Absence makes the heart grow fonder; while the origin of this quote is unknown, the impact of those words can be profound. Removing yourself from your favorite place can be quite difficult. Sometimes the change is needed, other times the change is made from an irrational viewpoint.

About two years ago, I asked Andy Dixon to remove me from Destructoid. I noticed I was getting into fights in the comments section and writing crappier blogs in some vein attempt to get noticed. I just wanted to be liked, if not help people view games in a different light.

I still visited the site, but I refused to comment or make any blogs. I wanted to be done with the community and everyone around the site. I felt like I had failed them by being a petty child. I didn't want to stain the good name of their community.

After returning to the community blogs over on Screwattack, I started to realize a lot about myself. I had changed over those few years. I was more level-headed and less angry. I was more willing to discuss instead of assert my opinion. Most importantly, I missed the communities that helped me fall back in love with gaming.

I just wasn't ready to return to Destructoid. On Screwattack, I actually never lost respect. People accepted that I was on hiatus and the crew members looked forward to my appearance at their yearly cons. I ended up volunteering and feeling empowered and happy. I was glad to give back to a website that kindled a passion in my heart.

I never got that chance with Destructoid...that is until this past weekend. I never expected that PAX East would be the place that I would finally understand what I seek from my writing, but funny things happen to us humans. One minute can be a mundane cycle of repetition while the next is the catalyst for the fire in our minds.

After a hectic first day, my friend clued me in to a DToid meetup for Saturday night. While I skipped out on the photo in the afternoon, I made damn sure that I was able to get to the planned restaurant for that evening. I never expected to be the only person there, but life likes to throw funny curveballs our way.

When the crew ended up being late, I began to panic. I thought I had either wasted my time and money or just misread the location. I didn't want to say no to the whole situation, so I decided to put myself on the waiting list and get food.

About 10 minutes later, Jed walked in with some friends. Seeing his Twitch shirt, I figured asking if he knew Jonathan Holmes would be a safe bet. Not only was it safe, but it was rightfully founded; Jed was with him for that evening.

This began a very surreal night for me. While I'm not afraid of meeting "celebrities" and talking to them, I never expect to get into a more personal conversation with them. I was also caught by surprise when we sat down for dinner.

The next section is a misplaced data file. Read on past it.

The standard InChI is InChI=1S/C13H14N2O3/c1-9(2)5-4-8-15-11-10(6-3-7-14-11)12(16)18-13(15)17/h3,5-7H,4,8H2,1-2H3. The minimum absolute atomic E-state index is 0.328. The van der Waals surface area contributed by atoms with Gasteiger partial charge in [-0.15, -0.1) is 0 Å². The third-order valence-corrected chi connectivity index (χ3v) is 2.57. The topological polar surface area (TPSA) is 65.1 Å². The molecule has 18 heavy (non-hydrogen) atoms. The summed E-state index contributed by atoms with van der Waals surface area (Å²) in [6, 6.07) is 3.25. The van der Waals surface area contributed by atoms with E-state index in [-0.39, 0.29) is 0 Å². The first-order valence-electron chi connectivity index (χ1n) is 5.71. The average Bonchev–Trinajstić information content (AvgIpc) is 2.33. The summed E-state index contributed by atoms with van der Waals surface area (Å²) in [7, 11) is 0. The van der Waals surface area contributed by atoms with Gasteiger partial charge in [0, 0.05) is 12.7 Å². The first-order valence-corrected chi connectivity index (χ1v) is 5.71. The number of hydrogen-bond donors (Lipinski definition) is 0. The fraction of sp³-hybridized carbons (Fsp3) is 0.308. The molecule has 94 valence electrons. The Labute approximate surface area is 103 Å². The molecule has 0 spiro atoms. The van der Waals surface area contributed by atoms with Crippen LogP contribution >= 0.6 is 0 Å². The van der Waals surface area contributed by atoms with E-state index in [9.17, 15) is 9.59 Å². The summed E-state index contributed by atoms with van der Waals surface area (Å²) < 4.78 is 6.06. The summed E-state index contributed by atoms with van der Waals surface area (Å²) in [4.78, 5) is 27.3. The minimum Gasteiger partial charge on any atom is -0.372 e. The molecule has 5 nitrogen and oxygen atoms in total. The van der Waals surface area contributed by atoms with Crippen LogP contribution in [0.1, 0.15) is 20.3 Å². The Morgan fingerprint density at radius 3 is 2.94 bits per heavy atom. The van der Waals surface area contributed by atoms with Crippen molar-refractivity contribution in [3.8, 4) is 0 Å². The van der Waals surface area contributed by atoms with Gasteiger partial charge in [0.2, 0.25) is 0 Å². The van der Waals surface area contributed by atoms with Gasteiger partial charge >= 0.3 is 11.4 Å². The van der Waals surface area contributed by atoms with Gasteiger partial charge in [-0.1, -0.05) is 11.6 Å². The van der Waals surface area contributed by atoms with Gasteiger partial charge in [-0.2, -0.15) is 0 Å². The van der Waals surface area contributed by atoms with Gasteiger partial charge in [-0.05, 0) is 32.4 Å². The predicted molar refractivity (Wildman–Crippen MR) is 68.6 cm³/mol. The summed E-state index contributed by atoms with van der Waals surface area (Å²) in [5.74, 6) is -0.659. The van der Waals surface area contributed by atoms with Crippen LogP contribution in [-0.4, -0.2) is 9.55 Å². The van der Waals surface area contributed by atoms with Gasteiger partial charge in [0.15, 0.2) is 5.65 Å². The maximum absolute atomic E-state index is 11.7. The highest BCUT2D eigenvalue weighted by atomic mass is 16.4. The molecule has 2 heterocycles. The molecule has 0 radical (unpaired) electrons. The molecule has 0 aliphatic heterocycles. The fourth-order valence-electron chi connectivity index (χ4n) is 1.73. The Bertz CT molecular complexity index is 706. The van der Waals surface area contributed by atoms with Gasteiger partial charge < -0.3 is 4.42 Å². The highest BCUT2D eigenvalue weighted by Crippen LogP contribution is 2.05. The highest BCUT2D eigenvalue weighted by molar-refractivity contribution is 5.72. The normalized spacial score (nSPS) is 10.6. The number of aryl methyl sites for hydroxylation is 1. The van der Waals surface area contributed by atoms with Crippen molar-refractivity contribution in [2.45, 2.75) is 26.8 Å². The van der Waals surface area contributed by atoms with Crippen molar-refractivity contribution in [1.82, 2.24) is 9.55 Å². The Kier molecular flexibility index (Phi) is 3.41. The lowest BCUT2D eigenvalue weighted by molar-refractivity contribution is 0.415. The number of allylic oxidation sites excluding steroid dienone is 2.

This is how it looked like in my head!

Nothing felt out of the ordinary after the talking got started. It was almost as if I were a part of their crew. It seemed like old friends catching up with their non-stop lives. We talked about games we had seen that day, films that were interesting to us, how stupid Cliffy B is and awful interviews.

I also volunteered myself to hand out community awards on the show floor. For all you guys who voted back at home, know that your voices were heard. I went around with the motley crew of DToid members and we handed out those little foam cards with pride and joy.

While the award for the Witcher vanished mysteriously, everyone else was genuinely surprised and happy to be getting these plaques. Seeing their smiling faces and getting to speak with them made me feel accepted. For once in my life, no one looked at me like a psychopath; now I was the bearer of good news and a "golden" trinket.

After we managed to tear up the PAX show floor, we needed food (as most humans do). So, who could turn down a bit of lunch with Mr. Holmes? Not only did I end up meeting and dining with him the night before, but I got to do it two days straight.

Really, what more could a DToid member ask for? I finally got to put faces to the people I have been following for years. Their words and analyses have given me hours of entertainment and introspection that I am thankful for. I cannot imagine myself being alive without such a website.

So while I may have neglected DToid and been an angry little basted for a few years, I feel that I've finally matured into the person I wanted to be. Seeing the struggles and challenges that these people go through to give us the content we take for granted really put a lot into perspective for me.

LIKE A BOSS!

So thank you Holmes, Caitlin, Jed, Kyle and Rob. Shout outs to Jared and that partially Asian sounding guy (I'm very sorry! I forgot your name). While I may never become a full fledged friend, you guys certainly made me feel like I was important for a few days. For that, I wish you all the best of luck.

P.S. Remember to name your child Jim, Holmes!